The monitoring and treatment of eye diseases that may cause blindness has taken a big leap forward, thanks to a new imaging technique that takes high quality colour photographs of the whole retina.
Using the new technique called ‘TEFI’ (Topical Endoscopic Fundal Imaging), Professor Andrew Dick, David Copland and the team from the University of Bristol’s Academic Unit of Ophthalmology, monitored changes in mice retina over time, without distress to the animals or the need for anesthesia.
The study focused on a condition in mice similar to human posterior uveitis, an inflammation that affects the back of the eye and which can be difficult to monitor using existing techniques. TEFI allowed the researchers to see changes to the eye that were previously undetectable.
“TEFI enhances our monitoring of clinical disease in a rapid and non-invasive fashion,” Copland said. “It will aid in the design of experimental protocols according to clinical observations.”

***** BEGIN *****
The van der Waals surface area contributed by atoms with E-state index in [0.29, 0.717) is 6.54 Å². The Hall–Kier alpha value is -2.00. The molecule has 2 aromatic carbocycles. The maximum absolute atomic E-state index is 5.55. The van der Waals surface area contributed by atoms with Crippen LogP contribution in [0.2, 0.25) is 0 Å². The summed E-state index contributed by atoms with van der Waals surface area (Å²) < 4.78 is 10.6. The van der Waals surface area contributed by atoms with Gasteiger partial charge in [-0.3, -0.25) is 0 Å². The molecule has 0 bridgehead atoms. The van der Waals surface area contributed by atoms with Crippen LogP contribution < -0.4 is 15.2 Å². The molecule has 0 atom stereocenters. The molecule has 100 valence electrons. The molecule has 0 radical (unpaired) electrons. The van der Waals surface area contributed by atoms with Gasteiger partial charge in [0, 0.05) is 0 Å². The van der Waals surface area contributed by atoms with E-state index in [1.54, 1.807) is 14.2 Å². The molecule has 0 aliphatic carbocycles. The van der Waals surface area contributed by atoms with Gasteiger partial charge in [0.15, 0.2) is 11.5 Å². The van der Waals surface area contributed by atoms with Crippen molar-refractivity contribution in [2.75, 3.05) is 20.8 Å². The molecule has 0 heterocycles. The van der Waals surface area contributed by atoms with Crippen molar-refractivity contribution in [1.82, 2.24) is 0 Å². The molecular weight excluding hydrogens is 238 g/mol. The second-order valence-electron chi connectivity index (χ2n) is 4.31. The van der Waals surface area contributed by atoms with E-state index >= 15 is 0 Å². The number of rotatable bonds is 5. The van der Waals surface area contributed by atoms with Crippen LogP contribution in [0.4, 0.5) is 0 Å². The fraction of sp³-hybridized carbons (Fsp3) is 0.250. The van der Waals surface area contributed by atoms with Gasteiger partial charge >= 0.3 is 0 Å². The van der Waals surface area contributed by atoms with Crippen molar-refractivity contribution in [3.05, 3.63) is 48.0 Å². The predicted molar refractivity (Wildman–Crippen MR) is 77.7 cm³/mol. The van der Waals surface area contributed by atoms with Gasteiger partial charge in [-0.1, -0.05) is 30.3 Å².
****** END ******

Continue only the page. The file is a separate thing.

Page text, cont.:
Professor Dick added: “Combined TEFI and histological methods enable the observation of clinical features and severity of disease, but information regarding the dynamics, phenotype, function and quantity of cellular traffic through the eye is only provided through detailed analysis of cell populations present in the eye at various stages of disease progression.”
The study, “The Clinical Time-Course of Experimental Autoimmune Uveoretinitis Using Topical Endoscopic Fundal Imaging with Histologic and Cellular Infiltrate Correlation,” was published this week in Investigative Ophthalmology and Visual Science. It featured the use of Topical Endoscopic Fundal Imaging (TEFI), a technique that uses an endoscope with parallel illumination and observation channels connected to a digital camera.